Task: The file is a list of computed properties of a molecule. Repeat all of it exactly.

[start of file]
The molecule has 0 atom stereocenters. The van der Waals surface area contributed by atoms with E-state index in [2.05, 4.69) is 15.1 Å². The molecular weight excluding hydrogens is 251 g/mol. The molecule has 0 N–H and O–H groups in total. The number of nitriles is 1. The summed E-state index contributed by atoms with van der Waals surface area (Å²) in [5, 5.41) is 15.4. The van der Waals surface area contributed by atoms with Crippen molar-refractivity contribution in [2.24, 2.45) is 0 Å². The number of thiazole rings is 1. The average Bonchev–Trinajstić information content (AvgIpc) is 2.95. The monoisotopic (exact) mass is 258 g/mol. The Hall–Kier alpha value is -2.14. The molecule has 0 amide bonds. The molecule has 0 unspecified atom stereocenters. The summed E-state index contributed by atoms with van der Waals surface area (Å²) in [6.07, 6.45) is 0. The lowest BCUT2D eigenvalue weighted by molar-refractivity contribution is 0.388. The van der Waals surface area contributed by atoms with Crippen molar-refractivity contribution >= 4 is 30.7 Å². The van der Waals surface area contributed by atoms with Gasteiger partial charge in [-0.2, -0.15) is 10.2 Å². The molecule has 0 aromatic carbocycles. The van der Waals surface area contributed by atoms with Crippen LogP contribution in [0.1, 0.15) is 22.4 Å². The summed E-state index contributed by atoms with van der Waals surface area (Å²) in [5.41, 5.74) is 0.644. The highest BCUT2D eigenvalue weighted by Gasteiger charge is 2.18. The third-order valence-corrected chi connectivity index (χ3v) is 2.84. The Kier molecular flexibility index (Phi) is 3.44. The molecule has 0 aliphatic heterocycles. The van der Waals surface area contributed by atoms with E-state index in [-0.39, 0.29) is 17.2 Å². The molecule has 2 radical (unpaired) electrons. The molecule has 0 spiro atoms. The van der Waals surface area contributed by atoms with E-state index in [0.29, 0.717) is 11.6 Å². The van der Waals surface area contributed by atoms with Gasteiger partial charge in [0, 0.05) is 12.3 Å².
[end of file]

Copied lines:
The molecule has 0 atom stereocenters. The van der Waals surface area contributed by atoms with E-state index in [2.05, 4.69) is 15.1 Å². The molecular weight excluding hydrogens is 251 g/mol. The molecule has 0 N–H and O–H groups in total. The number of nitriles is 1. The summed E-state index contributed by atoms with van der Waals surface area (Å²) in [5, 5.41) is 15.4. The van der Waals surface area contributed by atoms with Crippen molar-refractivity contribution in [2.24, 2.45) is 0 Å². The number of thiazole rings is 1. The average Bonchev–Trinajstić information content (AvgIpc) is 2.95. The monoisotopic (exact) mass is 258 g/mol. The Hall–Kier alpha value is -2.14. The molecule has 0 amide bonds. The molecule has 0 unspecified atom stereocenters. The summed E-state index contributed by atoms with van der Waals surface area (Å²) in [6.07, 6.45) is 0. The lowest BCUT2D eigenvalue weighted by molar-refractivity contribution is 0.388. The van der Waals surface area contributed by atoms with Crippen molar-refractivity contribution >= 4 is 30.7 Å². The van der Waals surface area contributed by atoms with Gasteiger partial charge in [-0.2, -0.15) is 10.2 Å². The molecule has 0 aromatic carbocycles. The van der Waals surface area contributed by atoms with Crippen LogP contribution in [0.1, 0.15) is 22.4 Å². The summed E-state index contributed by atoms with van der Waals surface area (Å²) in [5.41, 5.74) is 0.644. The highest BCUT2D eigenvalue weighted by Gasteiger charge is 2.18. The third-order valence-corrected chi connectivity index (χ3v) is 2.84. The Kier molecular flexibility index (Phi) is 3.44. The molecule has 0 aliphatic heterocycles. The van der Waals surface area contributed by atoms with E-state index in [-0.39, 0.29) is 17.2 Å². The molecule has 2 radical (unpaired) electrons. The molecule has 0 spiro atoms. The van der Waals surface area contributed by atoms with E-state index in [0.29, 0.717) is 11.6 Å². The van der Waals surface area contributed by atoms with Gasteiger partial charge in [0, 0.05) is 12.3 Å².